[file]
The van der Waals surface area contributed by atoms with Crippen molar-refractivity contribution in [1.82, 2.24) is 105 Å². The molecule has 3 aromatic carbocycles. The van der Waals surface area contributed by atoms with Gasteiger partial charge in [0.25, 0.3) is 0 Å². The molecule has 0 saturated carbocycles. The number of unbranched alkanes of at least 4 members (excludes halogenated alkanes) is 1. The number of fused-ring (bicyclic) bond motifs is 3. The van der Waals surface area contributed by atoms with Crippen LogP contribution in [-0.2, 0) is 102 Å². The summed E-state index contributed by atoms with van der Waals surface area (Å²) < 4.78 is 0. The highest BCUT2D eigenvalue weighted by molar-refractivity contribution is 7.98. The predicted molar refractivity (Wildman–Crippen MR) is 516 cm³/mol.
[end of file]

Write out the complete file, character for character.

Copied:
The van der Waals surface area contributed by atoms with Crippen molar-refractivity contribution in [1.82, 2.24) is 105 Å². The molecule has 3 aromatic carbocycles. The van der Waals surface area contributed by atoms with Gasteiger partial charge in [0.25, 0.3) is 0 Å². The molecule has 0 saturated carbocycles. The number of unbranched alkanes of at least 4 members (excludes halogenated alkanes) is 1. The number of fused-ring (bicyclic) bond motifs is 3. The van der Waals surface area contributed by atoms with Crippen LogP contribution in [-0.2, 0) is 102 Å². The summed E-state index contributed by atoms with van der Waals surface area (Å²) < 4.78 is 0. The highest BCUT2D eigenvalue weighted by molar-refractivity contribution is 7.98. The predicted molar refractivity (Wildman–Crippen MR) is 516 cm³/mol.